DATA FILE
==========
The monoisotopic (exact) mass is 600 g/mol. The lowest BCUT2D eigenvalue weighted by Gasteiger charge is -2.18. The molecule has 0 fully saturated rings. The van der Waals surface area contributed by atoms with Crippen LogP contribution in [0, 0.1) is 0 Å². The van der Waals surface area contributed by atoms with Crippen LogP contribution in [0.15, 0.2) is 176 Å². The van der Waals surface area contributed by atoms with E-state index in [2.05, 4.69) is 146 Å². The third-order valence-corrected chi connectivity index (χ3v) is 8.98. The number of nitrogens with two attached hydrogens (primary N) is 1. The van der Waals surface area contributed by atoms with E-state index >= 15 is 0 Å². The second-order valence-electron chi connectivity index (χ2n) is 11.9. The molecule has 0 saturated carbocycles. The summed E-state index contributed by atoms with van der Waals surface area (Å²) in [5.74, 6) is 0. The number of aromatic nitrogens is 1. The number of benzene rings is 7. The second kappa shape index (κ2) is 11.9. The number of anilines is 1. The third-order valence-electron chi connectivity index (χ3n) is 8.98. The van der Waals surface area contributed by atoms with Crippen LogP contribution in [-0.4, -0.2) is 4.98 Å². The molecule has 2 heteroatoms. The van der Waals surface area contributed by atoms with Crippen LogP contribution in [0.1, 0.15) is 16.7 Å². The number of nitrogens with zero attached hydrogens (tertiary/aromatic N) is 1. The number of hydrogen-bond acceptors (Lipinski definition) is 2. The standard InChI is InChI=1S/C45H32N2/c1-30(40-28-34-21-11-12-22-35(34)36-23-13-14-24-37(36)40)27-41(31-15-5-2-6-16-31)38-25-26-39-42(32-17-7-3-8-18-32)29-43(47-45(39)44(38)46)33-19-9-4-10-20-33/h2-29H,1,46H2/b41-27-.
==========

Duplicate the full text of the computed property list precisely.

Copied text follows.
The monoisotopic (exact) mass is 600 g/mol. The lowest BCUT2D eigenvalue weighted by Gasteiger charge is -2.18. The molecule has 0 fully saturated rings. The van der Waals surface area contributed by atoms with Crippen LogP contribution in [0, 0.1) is 0 Å². The van der Waals surface area contributed by atoms with Crippen LogP contribution in [0.15, 0.2) is 176 Å². The van der Waals surface area contributed by atoms with E-state index in [2.05, 4.69) is 146 Å². The third-order valence-corrected chi connectivity index (χ3v) is 8.98. The number of nitrogens with two attached hydrogens (primary N) is 1. The van der Waals surface area contributed by atoms with E-state index >= 15 is 0 Å². The second-order valence-electron chi connectivity index (χ2n) is 11.9. The molecule has 0 saturated carbocycles. The summed E-state index contributed by atoms with van der Waals surface area (Å²) in [5.74, 6) is 0. The number of aromatic nitrogens is 1. The number of benzene rings is 7. The second kappa shape index (κ2) is 11.9. The number of anilines is 1. The third-order valence-electron chi connectivity index (χ3n) is 8.98. The van der Waals surface area contributed by atoms with Crippen LogP contribution in [-0.4, -0.2) is 4.98 Å². The molecule has 2 heteroatoms. The van der Waals surface area contributed by atoms with Crippen LogP contribution in [0.1, 0.15) is 16.7 Å². The number of nitrogens with zero attached hydrogens (tertiary/aromatic N) is 1. The number of hydrogen-bond acceptors (Lipinski definition) is 2. The standard InChI is InChI=1S/C45H32N2/c1-30(40-28-34-21-11-12-22-35(34)36-23-13-14-24-37(36)40)27-41(31-15-5-2-6-16-31)38-25-26-39-42(32-17-7-3-8-18-32)29-43(47-45(39)44(38)46)33-19-9-4-10-20-33/h2-29H,1,46H2/b41-27-.